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ellemint

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Everything posted by ellemint

  1. Seabeach, I'm glad you found it might be helpful. :) I use mindfulness and techniques I learned from ACT for dealing with uncomfortable thoughts and feelings pretty well every day---it's made a difference. :)
  2. So are you saying that it is better for you now at your current job than it was before? --- in terms of how your boss is treating you and your work hours?
  3. I have never had ECT, but I hope that you were thoroughly informed about what it involves and side-effects. To me, it should only be used as a last resort, once many other methods, medications, therapies, lifestyle changes have not worked. But I'm not in yours shoes. Memory loss is a known side-effect of ECT, but if the degree of memory loss you have is objectionable to you, I would be cautious about having more ECT and maybe talk to your doctor about it. There is also Transcranial Magnetic Stimulation now which I think is a little more benign. Have you looked into that at all? all the best, ellemint
  4. I would think it depends how stressful your current job is, because I remember you wrote about how your boss was disregarding you. I know personally I wouldn't want to be working 12 hour days under a thoughtless boss. Another point is that the other job may start out with an easier, less challenging role, but does it have opportunities for advancement within the company? How big is the company? Personally, I would go for more money, easier job, less stress --- but I see your point about learning more at the current job, and having the opportunity to work on a variety of projects. Maybe make up a simple list of pros/ cons for each job, and give each pro and con a weight out of 5 as to how important that factor is. See which job scores higher.
  5. You could try Natural Ginger Gravol, it might be a bit stronger than ginger tea. Or if nausea is bothering you a lot your doctor can prescribe something.
  6. That's not such a bad problem to have ! :) I thought you didn't like the way your boss in your current job treats you.
  7. Computerboy, have things gotten any better at work? (I hope so.)
  8. He sounds like he has some paranoid symptoms which makes me wonder if he has what's called 'psychotic depression' or even some degree of schizophrenia. He definitely doesn't sound like a family doctor is enough to oversee his treatment; I would do one step at a time and I would make the first step locating a new psychiatrist or treatment center. Most places have Community mental health resources -- have you checked those? Sixty is not that old. He sounds like he's really lonely and needs contact with people. But he needs wider social support than just the family. There are therapeutic community 'day programs' and even drop-in centers for people with mental health problems in many cities. It might be worthwhile for him to even move to a nearby city that has these resources, even though I know a move would be disruptive, but it might really improve his quality of life. Anyway, just my thoughts. good luck. ellemint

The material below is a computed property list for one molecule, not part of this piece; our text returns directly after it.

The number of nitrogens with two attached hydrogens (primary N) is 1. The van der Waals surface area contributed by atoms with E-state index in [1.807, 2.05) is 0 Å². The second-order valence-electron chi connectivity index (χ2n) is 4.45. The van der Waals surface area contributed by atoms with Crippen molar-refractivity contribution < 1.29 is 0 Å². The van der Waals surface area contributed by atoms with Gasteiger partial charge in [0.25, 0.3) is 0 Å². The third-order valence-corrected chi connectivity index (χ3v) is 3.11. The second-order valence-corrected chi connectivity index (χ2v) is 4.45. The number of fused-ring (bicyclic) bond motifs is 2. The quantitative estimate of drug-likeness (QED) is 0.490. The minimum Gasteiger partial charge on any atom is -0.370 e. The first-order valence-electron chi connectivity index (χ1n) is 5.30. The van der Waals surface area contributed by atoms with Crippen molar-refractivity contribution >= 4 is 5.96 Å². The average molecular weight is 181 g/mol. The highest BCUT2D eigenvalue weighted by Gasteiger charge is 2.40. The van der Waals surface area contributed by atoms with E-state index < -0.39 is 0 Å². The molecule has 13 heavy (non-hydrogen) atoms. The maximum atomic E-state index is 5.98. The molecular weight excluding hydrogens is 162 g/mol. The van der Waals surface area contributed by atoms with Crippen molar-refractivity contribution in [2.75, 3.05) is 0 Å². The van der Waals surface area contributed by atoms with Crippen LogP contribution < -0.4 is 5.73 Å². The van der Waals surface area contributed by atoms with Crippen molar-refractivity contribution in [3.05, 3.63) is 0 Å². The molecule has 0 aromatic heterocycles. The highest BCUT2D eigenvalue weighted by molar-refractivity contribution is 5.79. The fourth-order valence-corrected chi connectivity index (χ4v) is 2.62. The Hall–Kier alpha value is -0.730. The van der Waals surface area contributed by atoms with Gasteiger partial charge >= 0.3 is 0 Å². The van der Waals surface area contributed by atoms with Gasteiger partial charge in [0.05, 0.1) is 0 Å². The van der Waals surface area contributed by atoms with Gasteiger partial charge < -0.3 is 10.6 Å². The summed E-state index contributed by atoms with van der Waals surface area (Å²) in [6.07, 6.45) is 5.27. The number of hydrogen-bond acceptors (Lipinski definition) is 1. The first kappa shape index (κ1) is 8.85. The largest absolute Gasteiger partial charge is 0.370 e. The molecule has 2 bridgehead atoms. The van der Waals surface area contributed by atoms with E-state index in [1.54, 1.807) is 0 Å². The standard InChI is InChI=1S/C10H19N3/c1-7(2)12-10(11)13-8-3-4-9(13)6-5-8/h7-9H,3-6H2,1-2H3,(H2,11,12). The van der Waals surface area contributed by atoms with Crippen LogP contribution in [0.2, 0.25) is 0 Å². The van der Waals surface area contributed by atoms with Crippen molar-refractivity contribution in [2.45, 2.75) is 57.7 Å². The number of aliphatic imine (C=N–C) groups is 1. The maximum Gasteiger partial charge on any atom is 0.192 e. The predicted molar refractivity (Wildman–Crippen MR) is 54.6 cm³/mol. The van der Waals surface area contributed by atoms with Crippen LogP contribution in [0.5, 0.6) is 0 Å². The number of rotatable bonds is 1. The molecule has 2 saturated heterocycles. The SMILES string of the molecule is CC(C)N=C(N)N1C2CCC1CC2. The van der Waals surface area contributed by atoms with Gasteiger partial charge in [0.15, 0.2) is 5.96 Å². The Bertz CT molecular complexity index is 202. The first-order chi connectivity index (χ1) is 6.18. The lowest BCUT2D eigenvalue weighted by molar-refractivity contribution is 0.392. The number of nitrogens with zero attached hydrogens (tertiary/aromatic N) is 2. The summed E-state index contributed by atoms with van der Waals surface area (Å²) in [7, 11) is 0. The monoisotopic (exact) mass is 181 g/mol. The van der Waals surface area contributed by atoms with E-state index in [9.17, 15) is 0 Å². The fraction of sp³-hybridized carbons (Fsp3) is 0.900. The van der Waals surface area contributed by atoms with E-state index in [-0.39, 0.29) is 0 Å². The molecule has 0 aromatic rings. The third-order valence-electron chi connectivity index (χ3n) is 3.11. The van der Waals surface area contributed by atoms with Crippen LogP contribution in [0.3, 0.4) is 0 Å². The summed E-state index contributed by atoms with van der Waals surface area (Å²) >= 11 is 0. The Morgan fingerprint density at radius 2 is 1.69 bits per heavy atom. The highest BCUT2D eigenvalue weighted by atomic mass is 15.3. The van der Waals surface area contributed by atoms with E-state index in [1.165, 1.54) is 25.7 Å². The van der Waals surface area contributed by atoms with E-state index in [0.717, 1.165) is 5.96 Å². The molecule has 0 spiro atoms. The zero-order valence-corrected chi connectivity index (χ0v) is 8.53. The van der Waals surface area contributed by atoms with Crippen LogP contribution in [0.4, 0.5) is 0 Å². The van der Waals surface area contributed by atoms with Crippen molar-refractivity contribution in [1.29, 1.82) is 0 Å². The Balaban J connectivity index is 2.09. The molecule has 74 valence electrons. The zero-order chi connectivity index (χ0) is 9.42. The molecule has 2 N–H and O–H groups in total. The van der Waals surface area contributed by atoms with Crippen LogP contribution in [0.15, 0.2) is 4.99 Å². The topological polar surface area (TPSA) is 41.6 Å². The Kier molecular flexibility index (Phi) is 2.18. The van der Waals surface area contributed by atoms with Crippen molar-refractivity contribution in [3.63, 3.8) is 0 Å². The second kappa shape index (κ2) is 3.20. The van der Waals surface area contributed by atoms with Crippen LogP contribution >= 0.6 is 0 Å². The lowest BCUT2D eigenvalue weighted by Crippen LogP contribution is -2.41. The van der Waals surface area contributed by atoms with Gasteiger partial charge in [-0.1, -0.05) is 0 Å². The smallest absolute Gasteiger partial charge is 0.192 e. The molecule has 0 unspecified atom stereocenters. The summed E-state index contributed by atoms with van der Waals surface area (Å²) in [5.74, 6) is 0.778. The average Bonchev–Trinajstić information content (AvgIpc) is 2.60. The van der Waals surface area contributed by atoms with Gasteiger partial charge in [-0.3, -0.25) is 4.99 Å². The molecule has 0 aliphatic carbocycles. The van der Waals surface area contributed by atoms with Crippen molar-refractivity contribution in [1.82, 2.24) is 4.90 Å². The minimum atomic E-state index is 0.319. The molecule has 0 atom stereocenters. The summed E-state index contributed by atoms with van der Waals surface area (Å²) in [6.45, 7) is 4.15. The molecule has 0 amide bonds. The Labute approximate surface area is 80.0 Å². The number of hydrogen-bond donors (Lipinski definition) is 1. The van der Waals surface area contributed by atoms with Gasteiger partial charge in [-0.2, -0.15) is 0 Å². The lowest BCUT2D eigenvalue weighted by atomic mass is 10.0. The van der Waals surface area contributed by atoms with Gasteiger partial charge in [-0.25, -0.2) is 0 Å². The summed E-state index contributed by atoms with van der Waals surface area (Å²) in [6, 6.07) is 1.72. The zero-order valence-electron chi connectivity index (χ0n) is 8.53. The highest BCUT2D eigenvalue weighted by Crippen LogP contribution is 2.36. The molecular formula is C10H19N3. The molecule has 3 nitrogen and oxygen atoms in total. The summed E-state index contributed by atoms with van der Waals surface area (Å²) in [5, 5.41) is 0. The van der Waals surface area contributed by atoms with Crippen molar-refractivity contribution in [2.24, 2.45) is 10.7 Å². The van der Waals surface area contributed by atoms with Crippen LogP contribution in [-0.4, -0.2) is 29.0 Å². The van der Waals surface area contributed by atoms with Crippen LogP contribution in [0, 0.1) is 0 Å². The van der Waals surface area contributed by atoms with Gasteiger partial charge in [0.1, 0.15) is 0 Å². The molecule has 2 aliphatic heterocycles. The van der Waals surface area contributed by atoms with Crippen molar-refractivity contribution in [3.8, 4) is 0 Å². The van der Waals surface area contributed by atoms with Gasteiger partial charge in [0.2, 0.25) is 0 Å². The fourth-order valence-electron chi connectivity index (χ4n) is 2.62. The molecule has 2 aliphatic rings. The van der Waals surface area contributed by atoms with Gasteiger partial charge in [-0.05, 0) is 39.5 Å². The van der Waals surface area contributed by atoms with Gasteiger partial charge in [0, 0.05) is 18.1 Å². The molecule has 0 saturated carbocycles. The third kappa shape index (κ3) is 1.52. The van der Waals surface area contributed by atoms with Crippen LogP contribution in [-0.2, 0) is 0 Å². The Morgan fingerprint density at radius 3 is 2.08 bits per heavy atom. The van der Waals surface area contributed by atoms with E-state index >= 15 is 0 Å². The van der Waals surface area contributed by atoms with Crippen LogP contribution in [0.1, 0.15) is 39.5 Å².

9. My personal belief is that it takes a long time for the brain to adjust to not having the medication present ---- months, even years. And someone like myself who has been on anti-depressants for decades I don't believe the brain ever goes back to the way it was before medication.
  10. Thank you squareone ! -- I love your post. I find it encouraging. I think it is so true, the medication will only get you so far, the rest is up to the individual. cheers! ellemint
  11. One of the defusion techniques mentioned a lot in ACT is to identify a thought, let's say it's "I can't do this." and then sing those words to yourself in your head to the tune of a song. I do it all the time with "Moves like Jagger" by Maroon5. It truly just separates me from the panicky thought enough that I can deal with it. Another defusion technique is for a few minutes to picture a thought appearing in print on the tv screen, or on a ticker tape, or imagining it appearing on a succession of people's T-shirts, like everyone is wearing a T-shirt saying "I can't do this.". Be creative. Sometimes I visualize newcasters or Obama all saying that "ellemint is feeling like she can't do this." or "CNn headline news: ellemint reports "she can't do this." Just ridiculous stuff. Again, after a while you start to see they are just words, and not necessarily true, and at least for me it reduces the impact of the negative thinking, or fear. Or you can do it with an image, let's say you have this image of failing at something---you can picture that image on the side of a hot-air balloon, spacecraft or on a bunch of billiard balls on a pool table, or as a TV commercial or part of a soap opera. Whatever you come up with. It seems to reduce the power or impact of that anxiety-provoking image.